One of the best ways to shield your WordPress account is to restrict traffic to the WordPress page. We talked about how the WordPress firewall blocks bad traffic from visiting the website in the previous segment.

But you have the option of blocking them in case a few hackers and poor bots sneak by. You can see users continuously failing to log in to your site if you have a WordPress protection plugin like MalCare built on your website. You will block the IP addresses of the hacker and protect your WordPress website until you are confident that it’s not one of your registered users.

20. Use an SSL Certificate

You’ll be able to migrate from HTTP to HTTPS using an SSL certificate. Hang on, what are HTTP and HTTPS?

You must have found an url for the website starting with http or https? HTTP may be considered an enabler for connectivity. Your browser connects with the registry of the website you choose to use as you access a webpage. It tells the server exactly which page you’re searching for. The window shows you the website after the server answers. This contact is possible because of HTTP between the browser and the server. So it’s insecure with HTTP. It is possible to hijack the contact line and hack it. HTTPS is a variant of HTTP that is more stable. This contact line is protected by it.


There will be 3 key advantages of converting your website to HTTPS: One, it will encrypt all information passed between the user and your website, thereby keeping essential information secure. As a result, it creates confidence among the site’s users. That’s the number two value. And advantage number three is that because Google considers an SSL certificate a significant ranking element, the certificate boosts the Google ranking.

21. Ensure permissions for files are right

A website for WordPress consists of archives and databases. Each file has a permission set that specifies whether or not the file can be changed.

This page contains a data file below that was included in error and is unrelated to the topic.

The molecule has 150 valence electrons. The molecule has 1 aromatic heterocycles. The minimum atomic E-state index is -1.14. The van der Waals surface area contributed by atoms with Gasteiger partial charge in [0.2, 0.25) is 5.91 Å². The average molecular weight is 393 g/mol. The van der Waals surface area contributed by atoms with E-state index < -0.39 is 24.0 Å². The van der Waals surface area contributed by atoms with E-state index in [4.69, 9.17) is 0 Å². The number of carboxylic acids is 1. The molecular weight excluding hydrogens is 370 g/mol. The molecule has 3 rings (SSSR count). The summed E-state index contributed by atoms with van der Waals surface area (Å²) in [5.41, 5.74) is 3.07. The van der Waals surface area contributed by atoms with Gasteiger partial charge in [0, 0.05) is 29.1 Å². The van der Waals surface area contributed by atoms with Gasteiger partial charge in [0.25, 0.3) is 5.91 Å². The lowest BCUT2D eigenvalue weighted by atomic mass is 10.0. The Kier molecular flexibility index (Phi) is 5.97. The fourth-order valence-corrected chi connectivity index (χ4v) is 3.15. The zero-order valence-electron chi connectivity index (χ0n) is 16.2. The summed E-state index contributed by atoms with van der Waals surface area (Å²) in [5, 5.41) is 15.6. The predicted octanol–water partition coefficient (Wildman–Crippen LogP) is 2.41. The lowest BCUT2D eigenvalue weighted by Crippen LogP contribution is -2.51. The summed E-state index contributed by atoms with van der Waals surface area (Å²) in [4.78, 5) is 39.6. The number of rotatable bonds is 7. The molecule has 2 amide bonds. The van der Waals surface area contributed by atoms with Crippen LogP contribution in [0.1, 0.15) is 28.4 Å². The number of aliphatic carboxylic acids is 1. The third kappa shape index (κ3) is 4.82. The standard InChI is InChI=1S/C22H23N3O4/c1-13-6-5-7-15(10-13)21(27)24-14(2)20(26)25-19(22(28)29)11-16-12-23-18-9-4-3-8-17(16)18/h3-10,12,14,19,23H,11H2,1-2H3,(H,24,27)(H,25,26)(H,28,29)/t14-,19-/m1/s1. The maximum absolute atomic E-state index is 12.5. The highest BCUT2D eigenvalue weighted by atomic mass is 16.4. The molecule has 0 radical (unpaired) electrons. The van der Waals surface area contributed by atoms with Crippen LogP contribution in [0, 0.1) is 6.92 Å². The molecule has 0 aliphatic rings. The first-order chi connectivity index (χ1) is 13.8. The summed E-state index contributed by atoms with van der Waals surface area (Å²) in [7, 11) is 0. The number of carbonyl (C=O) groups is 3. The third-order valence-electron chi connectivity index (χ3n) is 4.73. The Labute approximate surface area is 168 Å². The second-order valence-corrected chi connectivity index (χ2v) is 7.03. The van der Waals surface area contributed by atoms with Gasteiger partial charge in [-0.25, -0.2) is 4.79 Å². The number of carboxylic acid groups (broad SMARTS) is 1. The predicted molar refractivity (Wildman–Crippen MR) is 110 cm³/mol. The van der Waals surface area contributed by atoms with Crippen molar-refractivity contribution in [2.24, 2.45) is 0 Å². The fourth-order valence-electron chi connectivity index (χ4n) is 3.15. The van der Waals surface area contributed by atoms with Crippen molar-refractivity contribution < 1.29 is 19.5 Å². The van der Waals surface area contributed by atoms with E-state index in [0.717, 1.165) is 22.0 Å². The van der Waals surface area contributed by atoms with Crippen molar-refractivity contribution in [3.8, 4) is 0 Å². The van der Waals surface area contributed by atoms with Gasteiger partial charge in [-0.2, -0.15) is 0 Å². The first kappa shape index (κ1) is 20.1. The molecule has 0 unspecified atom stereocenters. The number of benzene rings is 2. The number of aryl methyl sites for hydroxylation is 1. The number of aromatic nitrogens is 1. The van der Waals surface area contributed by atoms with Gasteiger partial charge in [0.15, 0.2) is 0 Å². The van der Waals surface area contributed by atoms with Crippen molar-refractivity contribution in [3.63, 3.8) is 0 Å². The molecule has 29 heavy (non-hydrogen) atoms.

In protecting your domain, WordPress file permissions play a critical role. Different mistakes or even a security violation can result from having the wrong collection of permissions. The wp-config file, for example, is a very critical WordPress file and should not be fucked up. Set to ‘read-only’ should be set. If this is modified to ‘read and write,’ without your knowledge, someone can edit the file and enforce updates on your website. Therefore, all essential files such as the .htaccess file and the wp-config file should be set to read-only.

word-image-2322. Monitor Real-time Activities Every day

You can detect unusual activity at an early stage by keeping a watchful eye on all that is going on your WordPress website. This will help foil any potential interference until your website gets hurt. In the repository, there are many plugins that can help you track events in real-time. We checked one here: WP Protection Audit Log.

23. Disable File Editing

WordPress lets users edit and apply code samples from the dashboard to the installed plugins and themes. This raises significant security issues because he will edit the themes and plugins if a hacker gains admin access.

It’s a safe spot to instal malware codes and go unnoticed, as most WordPress users don’t edit themes and plugins. In the future, the code would allow the intruder to enter the website. But you wouldn’t have to think about malware codes contained in your themes and plugins if you were to disable file editing.

It’s dangerous to delete file editing manually, so if you’re a MalCare client, you can press a button to disable file editing.

24. Change Database Prefix

The WordPress archive is a hosting system where the website’s content and settings are stored. It’s a very significant aspect of the site that sets a target on the back of it. To enter and exploit the database, hackers take our Spam Connection Injection or SQL injection.

Popular awareness is the layout of the data base. It comes with 11 regular tables, and there is a ‘wp” prefix for each table. You can throw the hackers off-guard if you change the prefix, and make it impossible to exploit the database. It’s good WordPress security procedure to change this prefix to something else.

25. Disable PHP File Execution

Many files and directories make up a WordPress website. The Upload folder is where the website’s photos are kept. In the Upload folder, you’ll never find a PHP file. The PHP files contain a series of commands which are used for method execution. Since they have a .php filename, PHP files are easy to find.